The AWP grants recognize that successful, sustained community revitalization occurs by fostering inclusive revitalization planning among neighborhood stakeholders, local governments and the private sector. This locally driven planning advances health and inclusive economic development by fostering  public-private  strategies for community-wide improvements such as infrastructure investments to catalyze redevelopment opportunities on brownfield sites – the types of investments needed to equitably revitalize communities in ways that meet local community needs for jobs, recreation, housing, and increased tax base. The program recognizes the need to affirmatively address environmental justice concerns, and rejected the notion that only low market uses can be built on brownfield sites in low- and moderate-income communities.

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Editor's Note: The views expressed here are intended to explain EPA policy. They do not change anyone's rights or obligations.

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This Spring, Look for the Safer Choice Label

2015 March 4
Gina McCarthy


March 4, 2015
1:16 pm EDT

Today, we’re unveiling a new Safer Choice label, which will make it easier to find household cleaners and other home products that are safer, more environmentally friendly—and still get the job done. If you missed the video where I shared the new label, check it out here:

The name says it all: Safer Choice products are safer for you, your kids, your pets and the environment. Our scientists employ a stringent set of human health and environmental safety standards when reviewing products for the Safer Choice program, so a product with the label is backed by EPA science. Consumers know it’s a credible stamp they can trust.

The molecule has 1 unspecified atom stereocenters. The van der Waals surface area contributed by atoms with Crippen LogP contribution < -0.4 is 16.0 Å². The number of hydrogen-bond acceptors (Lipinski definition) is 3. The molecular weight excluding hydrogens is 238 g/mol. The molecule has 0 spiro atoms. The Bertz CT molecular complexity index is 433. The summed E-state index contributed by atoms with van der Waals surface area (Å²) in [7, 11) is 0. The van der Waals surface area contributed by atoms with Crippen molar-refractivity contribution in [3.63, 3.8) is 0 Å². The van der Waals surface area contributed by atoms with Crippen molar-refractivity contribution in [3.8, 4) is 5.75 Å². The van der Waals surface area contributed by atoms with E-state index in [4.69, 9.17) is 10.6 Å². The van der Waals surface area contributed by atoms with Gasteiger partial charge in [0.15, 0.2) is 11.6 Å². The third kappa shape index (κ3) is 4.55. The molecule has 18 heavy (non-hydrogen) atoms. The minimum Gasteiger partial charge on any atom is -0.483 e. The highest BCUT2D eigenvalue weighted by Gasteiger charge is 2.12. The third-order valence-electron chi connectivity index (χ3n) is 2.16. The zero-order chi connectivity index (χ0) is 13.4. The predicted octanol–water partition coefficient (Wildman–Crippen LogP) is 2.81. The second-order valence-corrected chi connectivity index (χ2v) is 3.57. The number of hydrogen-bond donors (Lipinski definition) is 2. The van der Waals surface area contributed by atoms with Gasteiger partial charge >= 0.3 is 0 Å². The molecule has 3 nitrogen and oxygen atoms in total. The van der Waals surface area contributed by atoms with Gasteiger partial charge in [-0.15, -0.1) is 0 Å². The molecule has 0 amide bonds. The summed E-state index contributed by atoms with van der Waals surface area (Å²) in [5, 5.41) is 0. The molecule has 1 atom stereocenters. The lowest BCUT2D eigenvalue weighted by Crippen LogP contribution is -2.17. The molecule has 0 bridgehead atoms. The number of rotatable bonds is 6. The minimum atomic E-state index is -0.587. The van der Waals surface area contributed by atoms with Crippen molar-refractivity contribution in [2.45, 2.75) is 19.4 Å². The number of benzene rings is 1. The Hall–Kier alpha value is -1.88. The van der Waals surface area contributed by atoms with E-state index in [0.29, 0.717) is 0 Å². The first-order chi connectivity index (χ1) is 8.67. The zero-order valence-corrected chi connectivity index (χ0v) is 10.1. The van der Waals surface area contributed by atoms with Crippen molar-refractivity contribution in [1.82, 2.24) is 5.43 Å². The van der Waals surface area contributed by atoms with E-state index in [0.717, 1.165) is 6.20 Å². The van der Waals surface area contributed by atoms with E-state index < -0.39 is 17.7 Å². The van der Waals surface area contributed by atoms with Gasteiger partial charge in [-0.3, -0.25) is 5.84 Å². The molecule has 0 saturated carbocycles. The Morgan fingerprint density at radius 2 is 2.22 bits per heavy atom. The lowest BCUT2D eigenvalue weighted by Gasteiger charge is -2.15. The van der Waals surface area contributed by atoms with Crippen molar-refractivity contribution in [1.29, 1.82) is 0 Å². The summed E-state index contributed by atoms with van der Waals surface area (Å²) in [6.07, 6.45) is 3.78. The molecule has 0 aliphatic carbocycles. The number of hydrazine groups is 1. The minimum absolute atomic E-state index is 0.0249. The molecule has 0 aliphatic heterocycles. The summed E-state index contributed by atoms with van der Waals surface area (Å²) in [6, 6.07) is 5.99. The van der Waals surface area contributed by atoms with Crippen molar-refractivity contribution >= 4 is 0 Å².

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Editor's Note: The views expressed here are intended to explain EPA policy. They do not change anyone's rights or obligations.

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This Year’s Super Bowl Filled 70,000 Plates on the Path to Zero Waste

2015 March 4
Jared Blumenfeld


March 4, 2015
11:21 am EDT

superbowl##

This post is a follow-up to my “AZ I See It” column in the Arizona Republic on January 26, 2015.

This year during the Super Bowl, the first “Kick the Waste” campaign took place at Super Bowl Central—the 12-block area in the heart of downtown Phoenix where thousands enjoyed parties and live music in the week leading up to the championship game. The city was host to quite a party on Superbowl Sunday. Fans gathered for good football and good food, whether they joined in the downtown celebrations, tailgated outside the stadium, or ordered from vendors in the stands.

All too often, what’s not consumed goes to waste. Every year Americans throw away more food than any other type of waste — almost 35 million tons — and much of it is still edible. The “Kick the Waste” campaign — a collaboration between the city of Phoenix, nonprofit food rescue organization Waste Not, the National Football League, the Arizona Super Bowl Host Committee, vendors and fans — worked to make sure that any leftover food was shared with those who needed a good meal, and any waste was disposed of in the most beneficial way for the environment.

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Editor's Note: The views expressed here are intended to explain EPA policy. They do not change anyone's rights or obligations.

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Our Commitment to Scientific Integrity at EPA

2015 March 2
Francesca T. Grifo


March 2, 2015
12:52 pm EDT

As someone who has devoted her career to the advancement of strong, independent science, I am thrilled to announce the release of EPA’s Fiscal Year 2014 Scientific Integrity Annual Report. In the report, we highlight accomplishments and identify areas for improvement and action, exemplifying the Agency’s unwavering commitment to setting and upholding the highest standards of scientific integrity in an open, transparent way.

The Scientific Integrity Annual Report we just released is the latest example of our efforts to continually monitor and share our performance, and take swift action when needed.  Because research provides the foundation for every action the Agency takes to meet our mission to protect human health and safeguard the environment, we are actively cultivating a culture across the Agency and beyond that embraces scientific integrity at all levels. We are working to ensure that every scientist and engineer who works for or in partnership with the Agency conducts investigation that are at once free from conflicts of interest, unburdened by bias or interference, transparent, and present results in fair, accurate, and accessible ways.

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Editor's Note: The views expressed here are intended to explain EPA policy. They do not change anyone's rights or obligations.